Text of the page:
I was wondering; how much gluten is contained in your "average" beer? I understand that it will no doubt vary and some may be lower-to-none and some higher-than-others but I am after some indication or comparison? For example is one "average" beer the equivalent of eating a piece of bread? Or a bite of a piece of bread?
Like many of you I noticed dramatic health improvements once going paleo and ditching gluten grains; and it is like night and day when I do binge and cheat on a pizza or something similar (I'll spare you the details). However I have not noticed the same issues after a night out and drinking 3-5 beers, thus the reason for this question :)
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This is an older thread, but I'd like to contribute to it.
In my experience as a Celiac sufferer and GOOD beer lover is that the only non-gluten free beer I can tolerate more than a few sips of is Estrella Daura Damm. It has its gluten content listed on the label as fewer than "6ppm".
Other beers I have had good luck with and find relatively tasty are Bards Tale Dragon's Gold (recently relabeled as just "Gold", I believe), New Grist, and a surprising entry by Rogue (two actually) - Soba and Black Soba which are buckwheat (not a true wheat). Tue Black Soba occasionally causes a reaction, but a mild one by comparison.
As a comparison, my favorite beers are Great Divide's Yeti Barrel Aged and Bell's Expedition Stout. These are at the top of my list, but they create more than slight discomfort and vast unhappiness for those I live with (as well as a high potential for a methane explosion)!
I've tried a few British beers that I was advised were Gluten free, and were good, but their availability is spotty at best, and I forget the names.
Even though this is a brew related thread, I'd like to inform the uninitiated that it's not only beers that cause gluten intolerant individuals problems. Vodka is a big one. My current favorite is Glacier. It's a potato Vodka, and is quite good. I will try Tito's Handmade Vodka soon as it's also a potato variety and is very highly regarded. There are several whiskeys, bourbons, blends, and others that are problematic, too. Celiac truly sucks, but thanks to growing demand for good tasting wheat gluten alternatives, it's a far better time to have the disease than just a few short years ago when there either weren't any alternatives or the ones that existed were generally awful.
Wait, what? Since when does malted barley not contain gluten?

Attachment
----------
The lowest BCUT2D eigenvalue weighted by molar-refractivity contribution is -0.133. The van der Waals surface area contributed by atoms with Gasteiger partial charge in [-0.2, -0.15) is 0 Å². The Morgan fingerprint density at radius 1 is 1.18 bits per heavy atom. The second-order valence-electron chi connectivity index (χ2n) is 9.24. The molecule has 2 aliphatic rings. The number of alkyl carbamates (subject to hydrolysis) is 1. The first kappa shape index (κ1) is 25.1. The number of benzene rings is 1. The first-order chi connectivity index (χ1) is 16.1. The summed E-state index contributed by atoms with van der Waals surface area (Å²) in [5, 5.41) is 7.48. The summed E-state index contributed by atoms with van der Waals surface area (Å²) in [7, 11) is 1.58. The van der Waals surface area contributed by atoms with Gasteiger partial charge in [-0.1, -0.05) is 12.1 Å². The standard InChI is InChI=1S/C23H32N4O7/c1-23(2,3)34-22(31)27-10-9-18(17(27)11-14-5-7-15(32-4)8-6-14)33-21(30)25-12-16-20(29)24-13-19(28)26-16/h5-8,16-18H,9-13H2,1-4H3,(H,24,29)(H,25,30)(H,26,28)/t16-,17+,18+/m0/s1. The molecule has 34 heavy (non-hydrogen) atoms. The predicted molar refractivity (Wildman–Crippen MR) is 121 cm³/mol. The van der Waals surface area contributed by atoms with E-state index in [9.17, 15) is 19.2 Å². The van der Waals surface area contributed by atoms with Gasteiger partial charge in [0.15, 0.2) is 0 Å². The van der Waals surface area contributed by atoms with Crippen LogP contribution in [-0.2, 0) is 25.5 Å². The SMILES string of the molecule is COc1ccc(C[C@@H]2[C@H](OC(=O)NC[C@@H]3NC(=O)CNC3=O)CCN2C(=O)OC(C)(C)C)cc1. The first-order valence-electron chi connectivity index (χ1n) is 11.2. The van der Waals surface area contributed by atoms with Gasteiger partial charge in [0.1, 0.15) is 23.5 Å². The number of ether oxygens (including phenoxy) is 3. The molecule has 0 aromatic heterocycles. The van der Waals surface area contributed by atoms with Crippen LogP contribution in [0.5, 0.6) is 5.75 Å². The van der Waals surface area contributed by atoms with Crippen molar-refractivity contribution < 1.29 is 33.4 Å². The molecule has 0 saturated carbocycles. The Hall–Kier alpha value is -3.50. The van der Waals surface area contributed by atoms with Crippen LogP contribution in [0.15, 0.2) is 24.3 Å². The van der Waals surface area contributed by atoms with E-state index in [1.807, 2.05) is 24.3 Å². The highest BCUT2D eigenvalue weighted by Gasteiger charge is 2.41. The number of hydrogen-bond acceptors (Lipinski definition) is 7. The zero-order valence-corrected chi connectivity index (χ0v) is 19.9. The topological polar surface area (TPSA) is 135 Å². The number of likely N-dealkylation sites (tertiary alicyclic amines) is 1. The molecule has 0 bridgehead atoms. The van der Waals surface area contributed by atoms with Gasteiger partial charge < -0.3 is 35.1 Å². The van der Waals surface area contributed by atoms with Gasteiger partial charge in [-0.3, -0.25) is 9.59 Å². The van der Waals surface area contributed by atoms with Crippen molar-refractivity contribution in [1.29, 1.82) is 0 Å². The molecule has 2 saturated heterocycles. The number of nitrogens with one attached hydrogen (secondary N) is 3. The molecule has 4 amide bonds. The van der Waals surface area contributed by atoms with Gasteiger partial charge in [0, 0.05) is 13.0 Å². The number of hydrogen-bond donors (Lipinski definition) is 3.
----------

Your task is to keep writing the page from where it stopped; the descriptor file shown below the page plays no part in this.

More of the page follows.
My gluten intolerance first made itself known via beer - I had more problems from beer, especially craft brewed beer- than from any other food.
Some beers have a lot of corn or rice, and those should be lower in gluten. Finding out the actual content of beer is another matter, as it does not have the same labeling standards as food.
I was primarily a beer drinker, and I don't like any of the gluten-free beers I've tried. Redbridge is the best of them, IMO, but New Grist Mill might please others more. It really depends what style of beer you are looking for.
I would point at this article:
Distillation quite effectively removes the gluten and it is very unlikely that splashes of fermented (we call it "moutwijn", i.e. malt wine, can???t remember the correct English word for it) will be carried over to the final distillate. If they are present they must have been added afterwards. A couple of years ago we analyzed some distilled liquor for presence of gluten proteins but we couldn???t detect any in this set (about 40 different types). The beer test, which consisted of a set of 50 different brands, showed that most brands (35) did contain immunoreactive protein in amounts between 1 and 200 mg/liter. Only 15 contained less than 1 mg/liter. There was a strong correlation between the gluten content and whether wheat had been used as an ingredient!
1 and 200 mg/liter is enough to trigger some, but not all, sensitive people.
Eating only gluten free productions is critical to any celiac or gluten intolerant person, so what in regards to alcohol in general?
Firstly it appears that there are three distinct types: General liquor, gf beer and gf wines.
GLUTEN FREE ALCOHOL Many articles suggest that as long as alcoholic beverages are not based on wheat or other gluten grains that they will be without gluten. They suggest using liquors such as grappa (made from grapes), ouzo (aniseed, fennel seed aromatic plants ) rum (sugar Cane ), sake (rice ) etc. Other articles have suggested that the protein is destroyed in the distillation routine so that all alcoholic beverages will be gf. However a 1992 Flemish Celiac Society report found gluten in various varieties of distilled liquor. The levels varied from zero to 200-mg gluten/liter with the most eminent amount in ???Creme de Framboise??? (200 mg/liter) and French brandy VSOP had 180 m g/liter. Subsequently, websites have speculated that the ???protein might be derived from the caramel coloring??? and proposes that it is best for celiacs to ???abstain from brown colored liquor???
There is a note of caution that the detection of the protein in alcoholic drinks is very undependable as ???the proteins could have been broken down to little (but still toxic) peptides and in that case a sandwich-type ELISA might give rise to untrue negative results because in that case you always need to two epitopes (binding web sites for the antiserum) on one molecule to get a positive reaction.??? The difficultness with general liqueurs is that since this has not been recognized as a major problem in society, and as testing is difficult and potentially expensive, liquor makers are improbable to test and label their productions as gf any time soon. Your best option appears to be either to stay clear from liquor completely or choose types not based on g grains, such as whiskeys.